Appeals court sends back Lens lawsuit over purchasing records for City of New Orleans

By Glenn Minnis | Jan 6, 2017

NEW ORLEANS – A appeals court has set aside a lower court’s order requiring New Orleans lawmakers to make the city’s purchasing database available for scrutiny to journalists with The Lens.

According to a Dec. 21 article on, the ruling by the Fourth Circuit Court of Appeal paves the way for the case to return to a lower court’s jurisdiction for a new hearing. Previously, Orleans Civil District Court Judge Kern Reese ruled that The Lens should have immediate access to the city’s BuySpeed database where all such data is stored.

Arguing that much of that information is private and should be protected, the city appealed, insisting that it was virtually impossible for staffers to parcel through all the data and pull out what is safe to be released and not in violation of various privacy laws.

The Lens countered by asserting the city’s admitted inability to properly administer the data should not be considered justification for keeping the entire public record from view.

The appeals court said Reese did not have a proper hearing that allowed both sides to present all their evidence.

All the legal wrangling now means the case will again go before Reese, allowing representatives from both sides to present even more evidence supportive of their position when they next stand before the judge.

“We think that Judge Reese is a fair and thorough judge, and our hope is that once he sees and hears even more of our evidence as to why this database should be turned over he will again side in our favor,” Lens attorney Scott Sternberg of the firm Baldwin Haspel Burke and Mayer told The Louisiana Record. “We think there is a record of each and every invoice and purchase the city has made that is stored within that data.”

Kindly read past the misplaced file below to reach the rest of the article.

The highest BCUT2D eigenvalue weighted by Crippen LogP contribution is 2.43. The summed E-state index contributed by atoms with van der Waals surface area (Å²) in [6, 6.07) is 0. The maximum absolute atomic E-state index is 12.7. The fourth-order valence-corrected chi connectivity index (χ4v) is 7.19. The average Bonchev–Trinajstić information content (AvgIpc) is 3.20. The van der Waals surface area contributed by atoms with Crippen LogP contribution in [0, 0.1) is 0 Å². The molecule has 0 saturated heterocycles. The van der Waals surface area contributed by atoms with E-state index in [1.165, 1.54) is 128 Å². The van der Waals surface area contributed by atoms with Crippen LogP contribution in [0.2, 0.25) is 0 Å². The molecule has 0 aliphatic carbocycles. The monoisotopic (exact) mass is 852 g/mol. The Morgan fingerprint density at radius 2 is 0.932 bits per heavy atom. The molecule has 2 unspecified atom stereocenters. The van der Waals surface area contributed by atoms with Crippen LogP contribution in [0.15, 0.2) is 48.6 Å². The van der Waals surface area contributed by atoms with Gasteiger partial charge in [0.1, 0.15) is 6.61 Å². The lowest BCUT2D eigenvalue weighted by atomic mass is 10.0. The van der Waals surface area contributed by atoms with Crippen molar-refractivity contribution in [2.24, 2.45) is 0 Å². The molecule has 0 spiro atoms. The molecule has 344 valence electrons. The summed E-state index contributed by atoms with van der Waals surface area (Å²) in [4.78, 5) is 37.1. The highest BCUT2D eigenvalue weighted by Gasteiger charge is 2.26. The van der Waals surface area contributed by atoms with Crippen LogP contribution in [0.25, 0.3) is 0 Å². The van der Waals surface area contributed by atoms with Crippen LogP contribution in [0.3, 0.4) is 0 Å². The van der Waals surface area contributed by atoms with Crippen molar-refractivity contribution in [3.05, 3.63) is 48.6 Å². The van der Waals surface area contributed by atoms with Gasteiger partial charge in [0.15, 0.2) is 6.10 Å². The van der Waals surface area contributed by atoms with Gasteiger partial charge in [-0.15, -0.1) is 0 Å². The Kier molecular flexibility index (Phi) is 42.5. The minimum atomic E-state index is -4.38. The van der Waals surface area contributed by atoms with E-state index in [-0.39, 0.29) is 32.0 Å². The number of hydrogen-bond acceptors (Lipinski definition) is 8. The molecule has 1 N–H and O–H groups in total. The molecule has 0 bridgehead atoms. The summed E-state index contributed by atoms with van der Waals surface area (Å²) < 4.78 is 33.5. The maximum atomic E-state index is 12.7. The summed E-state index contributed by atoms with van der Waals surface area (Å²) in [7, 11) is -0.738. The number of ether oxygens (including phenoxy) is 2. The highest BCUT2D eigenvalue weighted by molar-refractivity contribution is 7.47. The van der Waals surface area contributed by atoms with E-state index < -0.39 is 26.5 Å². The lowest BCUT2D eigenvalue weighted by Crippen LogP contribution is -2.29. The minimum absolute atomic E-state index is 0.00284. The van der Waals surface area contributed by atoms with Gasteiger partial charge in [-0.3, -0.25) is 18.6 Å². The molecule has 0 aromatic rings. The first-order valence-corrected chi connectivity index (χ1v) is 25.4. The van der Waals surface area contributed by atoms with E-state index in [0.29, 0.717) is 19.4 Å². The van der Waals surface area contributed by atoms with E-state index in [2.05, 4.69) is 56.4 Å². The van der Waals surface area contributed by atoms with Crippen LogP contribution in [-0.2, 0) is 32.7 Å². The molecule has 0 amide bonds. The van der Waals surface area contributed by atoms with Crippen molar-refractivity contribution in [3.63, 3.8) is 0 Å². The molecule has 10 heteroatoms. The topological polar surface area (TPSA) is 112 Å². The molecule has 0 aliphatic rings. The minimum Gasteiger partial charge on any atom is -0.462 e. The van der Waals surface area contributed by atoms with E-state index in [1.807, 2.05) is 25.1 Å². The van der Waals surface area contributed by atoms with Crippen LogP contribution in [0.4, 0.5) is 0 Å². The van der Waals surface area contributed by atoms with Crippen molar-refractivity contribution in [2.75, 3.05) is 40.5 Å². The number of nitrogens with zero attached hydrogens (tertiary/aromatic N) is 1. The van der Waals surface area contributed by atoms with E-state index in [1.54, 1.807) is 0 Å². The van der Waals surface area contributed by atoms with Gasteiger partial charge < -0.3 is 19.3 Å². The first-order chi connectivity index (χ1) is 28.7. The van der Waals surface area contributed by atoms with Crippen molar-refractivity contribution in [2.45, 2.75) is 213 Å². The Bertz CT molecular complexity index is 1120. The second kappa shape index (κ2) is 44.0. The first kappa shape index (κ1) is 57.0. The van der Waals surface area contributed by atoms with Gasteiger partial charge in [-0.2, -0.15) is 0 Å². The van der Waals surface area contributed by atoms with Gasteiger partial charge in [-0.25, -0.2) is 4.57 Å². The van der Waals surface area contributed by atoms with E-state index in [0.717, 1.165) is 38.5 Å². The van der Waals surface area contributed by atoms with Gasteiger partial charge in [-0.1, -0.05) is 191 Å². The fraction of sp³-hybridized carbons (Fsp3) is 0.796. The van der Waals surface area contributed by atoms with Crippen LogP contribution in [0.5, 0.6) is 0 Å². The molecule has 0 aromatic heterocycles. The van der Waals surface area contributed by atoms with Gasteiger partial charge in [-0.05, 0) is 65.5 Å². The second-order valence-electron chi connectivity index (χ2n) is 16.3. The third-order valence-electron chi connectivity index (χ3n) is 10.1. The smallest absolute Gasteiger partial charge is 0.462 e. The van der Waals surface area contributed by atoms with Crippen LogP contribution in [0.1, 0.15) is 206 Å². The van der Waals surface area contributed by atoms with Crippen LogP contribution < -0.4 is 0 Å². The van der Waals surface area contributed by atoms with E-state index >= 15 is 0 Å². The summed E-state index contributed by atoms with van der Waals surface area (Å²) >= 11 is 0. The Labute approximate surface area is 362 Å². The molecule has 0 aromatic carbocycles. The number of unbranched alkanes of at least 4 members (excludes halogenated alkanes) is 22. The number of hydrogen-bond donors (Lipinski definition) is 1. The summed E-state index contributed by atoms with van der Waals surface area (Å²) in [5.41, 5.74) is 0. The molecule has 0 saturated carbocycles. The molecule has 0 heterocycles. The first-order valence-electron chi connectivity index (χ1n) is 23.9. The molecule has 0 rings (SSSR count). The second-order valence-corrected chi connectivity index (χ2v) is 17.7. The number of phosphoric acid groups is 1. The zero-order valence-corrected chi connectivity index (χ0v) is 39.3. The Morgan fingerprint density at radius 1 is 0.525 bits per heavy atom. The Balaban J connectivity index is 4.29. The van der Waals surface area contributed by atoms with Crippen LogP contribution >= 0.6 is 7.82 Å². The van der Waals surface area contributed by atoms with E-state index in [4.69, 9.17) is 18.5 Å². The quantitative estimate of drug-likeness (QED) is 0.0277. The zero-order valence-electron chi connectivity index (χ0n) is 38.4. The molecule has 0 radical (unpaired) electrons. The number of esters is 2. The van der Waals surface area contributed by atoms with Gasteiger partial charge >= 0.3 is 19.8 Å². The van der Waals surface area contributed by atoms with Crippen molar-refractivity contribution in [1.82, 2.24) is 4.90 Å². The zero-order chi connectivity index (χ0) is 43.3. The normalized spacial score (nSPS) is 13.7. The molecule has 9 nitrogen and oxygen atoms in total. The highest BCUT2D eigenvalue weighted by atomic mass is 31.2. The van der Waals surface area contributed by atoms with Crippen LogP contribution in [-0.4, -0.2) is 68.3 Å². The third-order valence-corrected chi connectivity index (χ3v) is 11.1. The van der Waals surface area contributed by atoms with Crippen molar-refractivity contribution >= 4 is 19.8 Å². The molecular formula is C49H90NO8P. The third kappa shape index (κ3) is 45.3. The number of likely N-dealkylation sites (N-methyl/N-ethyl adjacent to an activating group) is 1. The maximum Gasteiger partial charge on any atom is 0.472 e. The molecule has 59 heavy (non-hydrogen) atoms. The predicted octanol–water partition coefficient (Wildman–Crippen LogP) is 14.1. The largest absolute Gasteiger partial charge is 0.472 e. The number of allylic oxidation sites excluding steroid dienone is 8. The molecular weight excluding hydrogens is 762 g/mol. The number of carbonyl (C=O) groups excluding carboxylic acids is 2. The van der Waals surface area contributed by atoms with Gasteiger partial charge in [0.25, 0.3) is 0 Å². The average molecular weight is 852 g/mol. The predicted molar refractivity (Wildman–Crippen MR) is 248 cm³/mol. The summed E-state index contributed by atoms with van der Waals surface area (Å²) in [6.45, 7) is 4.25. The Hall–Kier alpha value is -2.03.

Naming New Orleans Mayor Mitch Landrieu as a defendant, The Lens first moved to file suit back in May 2015, alleging the city routinely neglects to fulfill public-information records requests within the legally allotted time frame.

Currently, public-records officials are mandated to produce requested public information within three business days of a request, or at least respond with a letter detailing why there might be a delay that includes an estimation of when the request might be honored.

Of note, Landrieu's predecessor, former New Orleans Mayor C. Ray Nagin, is serving a 10-year prison sentence stemming from a public corruption scandal that included questionable purchases from city vendors who provided kickbacks to a company owned by Nagin's family. The Nagin administration was renowned for limiting access to public records during its tenure.

In its petition, Lens officials charged not only has the city gotten in the habit of taking as long as four months to address requests, but they also often responded in the manner of a form letter that simply stated the records were being reviewed to see what was public and what was not.

It’s also alleged that the response also failed to provide an estimate for when the request might be filled as mandated by law.

"None of this is fair or in keeping with what's established as law," Sternberg added.

In a separate matter, Reese also ruled back in July that the city had violated the website’s constitutional right to view public records within the time outlined by state law.

Beyond also appealing that ruling, earlier this year city officials commenced using an online platform known as NextRequest to manage all public-records requests. The system also automatically sets a deadline of three days for a response, though such scenarios can easily be manipulated by actions as generic as the system generating a general response.

“We’re a nonprofit newsroom, not in the business of going to court to get things done,” Sternberg said. “But we care deeply about the open government and transparency, and now here we are. We think we will be vindicated ultimately because these are textbook public records showing city spending using public dollars.”

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